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On February 27, the University of North Carolina at Chapel Hill will host the largest and oldest student-run conference addressing minority health issues in the nation. Two students working with the UNC Center for Health Promotion and Disease Prevention (HPDP) lead this year’s conference.

Kevin Wu, graduate research assistant on the Are We Our Brother’s Keeper? project, is co-chair of the 30th Annual Minority Health Conference. Alrick Edwards, graduate research assistant for the WAY to Health project, is co-president of the UNC School of Public Health Minority Student Caucus, which oversees the conference. This year’s conference will focus on the theme “Our World, Our Community: Building Bridges for Health Equality.”

Wu has been involved with nearly every aspect of conference planning, including selecting the theme and keynote speaker. Barbara C. Wallace, professor of health education at Teachers College, Columbia University, will deliver the keynote address at 2pm on Friday. Wu expects more than 500 people to attend the conference in person and more than 1,000 to view the conference via satellite and webcast.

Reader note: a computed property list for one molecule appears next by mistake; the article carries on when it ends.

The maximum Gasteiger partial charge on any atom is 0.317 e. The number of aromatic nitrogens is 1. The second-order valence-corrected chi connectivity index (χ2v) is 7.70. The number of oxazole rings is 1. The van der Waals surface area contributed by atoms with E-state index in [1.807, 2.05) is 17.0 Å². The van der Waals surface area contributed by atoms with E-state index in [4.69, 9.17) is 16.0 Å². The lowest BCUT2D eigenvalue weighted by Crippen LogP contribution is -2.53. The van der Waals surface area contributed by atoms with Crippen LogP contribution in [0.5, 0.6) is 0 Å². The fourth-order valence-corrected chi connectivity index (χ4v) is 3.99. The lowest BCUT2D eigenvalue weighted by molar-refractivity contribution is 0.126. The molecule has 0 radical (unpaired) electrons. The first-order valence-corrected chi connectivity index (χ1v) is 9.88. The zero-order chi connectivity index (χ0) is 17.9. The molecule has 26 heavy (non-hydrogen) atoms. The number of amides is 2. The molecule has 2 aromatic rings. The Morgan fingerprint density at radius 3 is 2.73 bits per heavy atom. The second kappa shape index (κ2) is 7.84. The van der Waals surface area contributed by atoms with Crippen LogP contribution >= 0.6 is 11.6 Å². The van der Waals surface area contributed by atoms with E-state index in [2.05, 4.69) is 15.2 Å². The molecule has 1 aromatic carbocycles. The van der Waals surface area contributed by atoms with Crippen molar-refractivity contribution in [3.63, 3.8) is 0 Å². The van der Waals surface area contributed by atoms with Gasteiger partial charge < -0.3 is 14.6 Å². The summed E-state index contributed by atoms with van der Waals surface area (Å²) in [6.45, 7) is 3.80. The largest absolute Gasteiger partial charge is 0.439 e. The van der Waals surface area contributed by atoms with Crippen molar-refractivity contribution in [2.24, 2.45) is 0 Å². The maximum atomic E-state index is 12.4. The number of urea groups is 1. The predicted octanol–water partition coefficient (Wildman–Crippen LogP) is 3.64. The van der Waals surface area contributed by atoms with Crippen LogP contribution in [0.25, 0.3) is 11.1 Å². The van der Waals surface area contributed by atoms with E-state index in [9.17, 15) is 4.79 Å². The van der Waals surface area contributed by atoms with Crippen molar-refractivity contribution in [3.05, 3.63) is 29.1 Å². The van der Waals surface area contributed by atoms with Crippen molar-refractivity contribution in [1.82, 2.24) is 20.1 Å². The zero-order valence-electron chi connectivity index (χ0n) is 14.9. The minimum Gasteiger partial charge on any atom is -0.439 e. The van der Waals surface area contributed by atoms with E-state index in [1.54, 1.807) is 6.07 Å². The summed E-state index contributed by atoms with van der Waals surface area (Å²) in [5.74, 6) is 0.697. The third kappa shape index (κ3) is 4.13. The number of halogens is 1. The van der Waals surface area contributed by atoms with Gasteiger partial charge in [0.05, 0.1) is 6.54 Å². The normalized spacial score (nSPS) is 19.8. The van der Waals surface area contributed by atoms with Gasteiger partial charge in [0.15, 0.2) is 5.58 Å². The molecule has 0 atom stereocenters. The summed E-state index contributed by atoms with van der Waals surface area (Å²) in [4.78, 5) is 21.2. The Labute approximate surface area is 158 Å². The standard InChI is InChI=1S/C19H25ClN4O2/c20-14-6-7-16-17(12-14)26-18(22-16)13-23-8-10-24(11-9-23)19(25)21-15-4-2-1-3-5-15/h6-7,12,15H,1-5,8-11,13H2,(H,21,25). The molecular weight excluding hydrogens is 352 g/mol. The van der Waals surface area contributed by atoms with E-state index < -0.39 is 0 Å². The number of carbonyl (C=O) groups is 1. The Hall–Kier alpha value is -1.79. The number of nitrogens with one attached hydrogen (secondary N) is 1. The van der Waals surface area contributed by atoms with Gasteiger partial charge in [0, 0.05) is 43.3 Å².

“This conference does an amazing job of bringing together people from all sorts of backgrounds, including students, researchers and practitioners from here in North Carolina as well as other states across the country,” said Wu. “ I believe this is a very important aspect of this conference and I am grateful to be able to facilitate it this year.”

Edwards is organizing an alumni reunion to coincide with the conference. He will also facilitate a conference session. Edwards said he wanted to be involved with the conference because of its unique approach to addressing minority health issues.

“This conference is an opportunity to meet with community leaders and see how scholarship interacts with communities,” he said. “Most conferences do not reach both the community and academia.”

Both Edwards and Wu have an interest in health disparities research. As a CDC Prevention Research Center, HPDP partners with communities to address health disparities. More than 50 students and post-docs work with HPDP to help develop this research. Are We Our Brother’s Keeper? partners with community churches to study how African American men cope with heart disease and stroke. WAY to Health is a worksite research study that aims to help employees improve their health by partnering with employers and community groups.

“I believe effective collaboration is imperative if real change is to occur with regards to eliminating health disparities,” said Wu. “ This conference, for me, is a perfect example of students working together to create a program that truly aims to bring together people to discuss what they can do to make change, not just talk about it.”

DateFebruary 25, 2009

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